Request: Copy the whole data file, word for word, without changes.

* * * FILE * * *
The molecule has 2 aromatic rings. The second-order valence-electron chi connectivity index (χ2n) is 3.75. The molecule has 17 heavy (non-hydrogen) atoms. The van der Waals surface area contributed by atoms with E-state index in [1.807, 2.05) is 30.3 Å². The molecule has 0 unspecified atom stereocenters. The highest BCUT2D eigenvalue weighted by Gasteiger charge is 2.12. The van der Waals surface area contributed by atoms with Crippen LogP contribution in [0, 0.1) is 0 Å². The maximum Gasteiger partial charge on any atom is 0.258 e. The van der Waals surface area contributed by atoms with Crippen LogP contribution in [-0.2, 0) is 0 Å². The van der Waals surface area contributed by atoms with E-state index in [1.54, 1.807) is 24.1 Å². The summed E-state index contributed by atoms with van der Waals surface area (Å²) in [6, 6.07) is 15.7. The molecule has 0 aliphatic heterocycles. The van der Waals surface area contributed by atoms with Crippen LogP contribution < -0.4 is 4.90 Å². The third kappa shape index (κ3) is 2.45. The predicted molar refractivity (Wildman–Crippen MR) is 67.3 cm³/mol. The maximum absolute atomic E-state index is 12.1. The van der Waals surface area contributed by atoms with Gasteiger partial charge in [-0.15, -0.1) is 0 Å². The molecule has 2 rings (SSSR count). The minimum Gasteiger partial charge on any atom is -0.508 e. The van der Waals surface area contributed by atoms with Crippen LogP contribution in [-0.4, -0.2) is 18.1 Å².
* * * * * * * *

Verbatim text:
The molecule has 2 aromatic rings. The second-order valence-electron chi connectivity index (χ2n) is 3.75. The molecule has 17 heavy (non-hydrogen) atoms. The van der Waals surface area contributed by atoms with E-state index in [1.807, 2.05) is 30.3 Å². The molecule has 0 unspecified atom stereocenters. The highest BCUT2D eigenvalue weighted by Gasteiger charge is 2.12. The van der Waals surface area contributed by atoms with Crippen LogP contribution in [0, 0.1) is 0 Å². The maximum Gasteiger partial charge on any atom is 0.258 e. The van der Waals surface area contributed by atoms with Crippen LogP contribution in [-0.2, 0) is 0 Å². The van der Waals surface area contributed by atoms with E-state index in [1.54, 1.807) is 24.1 Å². The summed E-state index contributed by atoms with van der Waals surface area (Å²) in [6, 6.07) is 15.7. The molecule has 0 aliphatic heterocycles. The van der Waals surface area contributed by atoms with Crippen LogP contribution < -0.4 is 4.90 Å². The third kappa shape index (κ3) is 2.45. The predicted molar refractivity (Wildman–Crippen MR) is 67.3 cm³/mol. The maximum absolute atomic E-state index is 12.1. The van der Waals surface area contributed by atoms with Gasteiger partial charge in [-0.15, -0.1) is 0 Å². The molecule has 2 rings (SSSR count). The minimum Gasteiger partial charge on any atom is -0.508 e. The van der Waals surface area contributed by atoms with Crippen LogP contribution in [-0.4, -0.2) is 18.1 Å².